I was arrogantly opinionated in my younger days. I would hear something and immediately form a series of judgmental convictions without finding out the finer details, which often meant I came a cropper and ended up looking pretty daft. In a debate, I tie myself in knots because it takes me a while to process my thoughts into a string of sentences that voice exactly what I mean. I’d be a crap politician and these days would rather just keep schtum and listen to a discussion on a subject on which my knowledge is sketchy than make a tit of myself by being bolshy and annoying. But I’m about to spout some opinions, yes yes! On a subject I’m not such an authority on, nope nope!
There are things in this world that cannot be explained even by, like, proper scientists and that. In fact, it was in the news recently that scientists believe we are coming towards the limit of what the human brain can comprehend and that further mysteries will remain as such. Sounds like laziness to me, but then I have been known to be wrong*.
It’s one of my bugbears of the religious debate that when an atheist begins talking about science, the inevitable answer from the believer is: “Yes, but scientists have been wrong in the past” or “Science hasn’t been able to explain [insert bizarre phenomenon of choice here].” I always feel like saying: “Give it chance; we’re getting there.” And, if the case for believing in something is the mere fact that it has never, to our knowledge, been disproved, I could quite happily believe that David Cameron’s balls are as bright blue as his political views, on the grounds that I have never been told otherwise.
I feel much the same about ghosts and I would go so far as to say that one cannot believe in ghosts if one does not have a religion. The v.idea of a soul in itself has religious connotations – this notion that your emotional being is separate from your physical body is presumably where the idea that something leaves your body when you die (which, thanks to that rather mediocre, over-sentimental film, shall forever be known as the “21 Grams”). Something other than bodily fluids and body heat; this “something” is, presumably, your soul, which passes into heaven or hell depending on whether you’ve been good or bad. Or, should I say, depending on whether you believe in God and have repented any sins you may have committed**.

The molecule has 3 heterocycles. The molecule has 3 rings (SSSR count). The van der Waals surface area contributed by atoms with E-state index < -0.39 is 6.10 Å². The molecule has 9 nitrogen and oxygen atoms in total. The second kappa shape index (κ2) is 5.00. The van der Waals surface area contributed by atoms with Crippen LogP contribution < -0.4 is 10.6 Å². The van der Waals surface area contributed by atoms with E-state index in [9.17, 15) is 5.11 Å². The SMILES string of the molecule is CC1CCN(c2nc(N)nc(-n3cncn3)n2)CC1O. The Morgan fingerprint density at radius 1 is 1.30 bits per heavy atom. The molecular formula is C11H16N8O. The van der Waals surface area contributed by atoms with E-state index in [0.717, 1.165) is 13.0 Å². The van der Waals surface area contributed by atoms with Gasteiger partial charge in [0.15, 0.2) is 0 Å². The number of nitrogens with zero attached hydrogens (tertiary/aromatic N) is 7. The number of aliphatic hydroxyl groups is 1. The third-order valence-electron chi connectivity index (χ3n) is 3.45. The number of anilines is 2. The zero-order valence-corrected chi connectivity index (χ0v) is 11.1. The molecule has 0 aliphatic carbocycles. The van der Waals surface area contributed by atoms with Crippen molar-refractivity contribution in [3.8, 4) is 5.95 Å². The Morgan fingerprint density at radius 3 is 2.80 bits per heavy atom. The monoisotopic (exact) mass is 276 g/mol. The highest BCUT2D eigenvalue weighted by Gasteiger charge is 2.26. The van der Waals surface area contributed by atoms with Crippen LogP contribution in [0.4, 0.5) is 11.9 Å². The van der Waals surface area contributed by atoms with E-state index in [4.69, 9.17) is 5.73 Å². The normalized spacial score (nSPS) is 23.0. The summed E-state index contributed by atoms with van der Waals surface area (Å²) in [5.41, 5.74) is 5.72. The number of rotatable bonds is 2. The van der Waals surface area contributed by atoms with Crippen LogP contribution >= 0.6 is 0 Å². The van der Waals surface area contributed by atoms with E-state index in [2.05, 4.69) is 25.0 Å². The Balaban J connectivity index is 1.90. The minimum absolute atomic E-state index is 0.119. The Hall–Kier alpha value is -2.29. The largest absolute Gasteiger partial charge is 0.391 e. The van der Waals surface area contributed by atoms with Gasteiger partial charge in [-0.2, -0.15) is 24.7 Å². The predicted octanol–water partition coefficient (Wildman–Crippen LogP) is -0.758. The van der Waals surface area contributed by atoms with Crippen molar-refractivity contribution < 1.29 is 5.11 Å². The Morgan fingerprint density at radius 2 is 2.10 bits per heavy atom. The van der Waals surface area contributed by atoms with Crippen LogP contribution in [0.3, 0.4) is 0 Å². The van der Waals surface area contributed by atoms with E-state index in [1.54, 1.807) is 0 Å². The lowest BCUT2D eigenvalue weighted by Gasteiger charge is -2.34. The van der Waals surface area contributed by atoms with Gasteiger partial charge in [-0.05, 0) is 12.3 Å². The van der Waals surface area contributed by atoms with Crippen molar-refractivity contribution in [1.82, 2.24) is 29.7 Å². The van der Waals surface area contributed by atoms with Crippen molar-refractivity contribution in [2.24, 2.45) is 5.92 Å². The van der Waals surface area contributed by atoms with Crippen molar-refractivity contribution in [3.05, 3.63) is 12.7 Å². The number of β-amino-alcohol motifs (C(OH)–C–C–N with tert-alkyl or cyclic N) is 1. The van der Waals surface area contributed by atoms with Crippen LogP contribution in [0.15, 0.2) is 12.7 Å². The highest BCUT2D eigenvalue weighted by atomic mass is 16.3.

Which leads me neatly onto the point about good and evil; neither of which exists outside of society and both of which change from culture to culture, however marginal these changes may be. As a non-believer in God, I am also a non-believer in good and evil… at least, not in the black and white sense in which religion presents them. That people do misguided things – terribly, awfully misguided things – I believe, be it through sheer desperation, physical or psychological damage, but I don’t believe in inherent evil, nor do I believe in inherent good. Which means that I can believe in neither good nor evil spirits. Coupled with my cynicism of the mythical 21 grams, I can honestly say, with only the merest wibbling of doubt, that I do not believe in ghosts as we are given to understand them – I do not believe in the rogue spirit, so to speak.
What I do believe, however, is rather vaguer than what I don’t believe. I believe in energy. At the risk of sounding like a true dippy hippy, I believe in a sixth sense. Although, maybe in a slightly less exciting way than its namesake film. I believe that one can walk into a room and sense that much unhappiness and suffering has been caused there. I believe that there is a possibility that people and animals leave some sort of imprint in space or time or some such, rather more like a whiff of a recording than an actual part of themselves. Maybe it’s a dimensional thing, of which I have no information whatsoever. How this fits in with modern science, I really don’t know. I profess myself to be an utter philistine in that department… mainly because I spent every GCSE science lesson flirting with Ste Horsfield rather than actually listening, which made it impossible for me to take science further***. I guess biology was my bag back then.